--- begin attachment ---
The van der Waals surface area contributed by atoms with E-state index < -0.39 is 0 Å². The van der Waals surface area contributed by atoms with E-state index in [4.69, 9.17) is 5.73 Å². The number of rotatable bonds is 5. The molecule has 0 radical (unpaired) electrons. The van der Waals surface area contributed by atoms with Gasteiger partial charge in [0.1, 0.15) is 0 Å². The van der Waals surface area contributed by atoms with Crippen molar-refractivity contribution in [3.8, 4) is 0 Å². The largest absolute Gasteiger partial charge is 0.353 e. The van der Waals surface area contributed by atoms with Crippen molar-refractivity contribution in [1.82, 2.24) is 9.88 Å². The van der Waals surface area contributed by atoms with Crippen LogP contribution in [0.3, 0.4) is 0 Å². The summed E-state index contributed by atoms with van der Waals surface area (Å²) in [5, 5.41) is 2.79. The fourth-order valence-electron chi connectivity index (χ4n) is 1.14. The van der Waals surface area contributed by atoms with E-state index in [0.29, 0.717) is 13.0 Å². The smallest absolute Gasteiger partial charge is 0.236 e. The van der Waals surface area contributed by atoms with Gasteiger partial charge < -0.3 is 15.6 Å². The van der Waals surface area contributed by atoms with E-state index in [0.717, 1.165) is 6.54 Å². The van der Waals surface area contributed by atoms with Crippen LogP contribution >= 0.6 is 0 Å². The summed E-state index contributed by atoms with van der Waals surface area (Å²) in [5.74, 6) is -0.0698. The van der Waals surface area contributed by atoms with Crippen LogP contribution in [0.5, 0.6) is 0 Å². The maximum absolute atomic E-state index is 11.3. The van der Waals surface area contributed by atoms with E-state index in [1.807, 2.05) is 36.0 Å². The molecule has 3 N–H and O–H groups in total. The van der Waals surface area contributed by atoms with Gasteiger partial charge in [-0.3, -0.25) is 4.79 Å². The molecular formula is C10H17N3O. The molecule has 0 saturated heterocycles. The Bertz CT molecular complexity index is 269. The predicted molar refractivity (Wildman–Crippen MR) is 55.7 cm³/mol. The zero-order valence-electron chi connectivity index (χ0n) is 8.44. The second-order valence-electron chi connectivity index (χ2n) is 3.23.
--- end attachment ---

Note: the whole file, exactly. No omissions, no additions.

The van der Waals surface area contributed by atoms with E-state index < -0.39 is 0 Å². The van der Waals surface area contributed by atoms with E-state index in [4.69, 9.17) is 5.73 Å². The number of rotatable bonds is 5. The molecule has 0 radical (unpaired) electrons. The van der Waals surface area contributed by atoms with Gasteiger partial charge in [0.1, 0.15) is 0 Å². The van der Waals surface area contributed by atoms with Crippen molar-refractivity contribution in [3.8, 4) is 0 Å². The largest absolute Gasteiger partial charge is 0.353 e. The van der Waals surface area contributed by atoms with Crippen molar-refractivity contribution in [1.82, 2.24) is 9.88 Å². The van der Waals surface area contributed by atoms with Crippen LogP contribution in [0.3, 0.4) is 0 Å². The summed E-state index contributed by atoms with van der Waals surface area (Å²) in [5, 5.41) is 2.79. The fourth-order valence-electron chi connectivity index (χ4n) is 1.14. The van der Waals surface area contributed by atoms with E-state index in [0.29, 0.717) is 13.0 Å². The smallest absolute Gasteiger partial charge is 0.236 e. The van der Waals surface area contributed by atoms with Gasteiger partial charge < -0.3 is 15.6 Å². The van der Waals surface area contributed by atoms with E-state index in [0.717, 1.165) is 6.54 Å². The van der Waals surface area contributed by atoms with Crippen LogP contribution >= 0.6 is 0 Å². The summed E-state index contributed by atoms with van der Waals surface area (Å²) in [5.74, 6) is -0.0698. The van der Waals surface area contributed by atoms with Crippen LogP contribution in [0.5, 0.6) is 0 Å². The maximum absolute atomic E-state index is 11.3. The van der Waals surface area contributed by atoms with E-state index in [1.807, 2.05) is 36.0 Å². The molecule has 3 N–H and O–H groups in total. The van der Waals surface area contributed by atoms with Gasteiger partial charge in [-0.3, -0.25) is 4.79 Å². The molecular formula is C10H17N3O. The molecule has 0 saturated heterocycles. The Bertz CT molecular complexity index is 269. The predicted molar refractivity (Wildman–Crippen MR) is 55.7 cm³/mol. The zero-order valence-electron chi connectivity index (χ0n) is 8.44. The second-order valence-electron chi connectivity index (χ2n) is 3.23.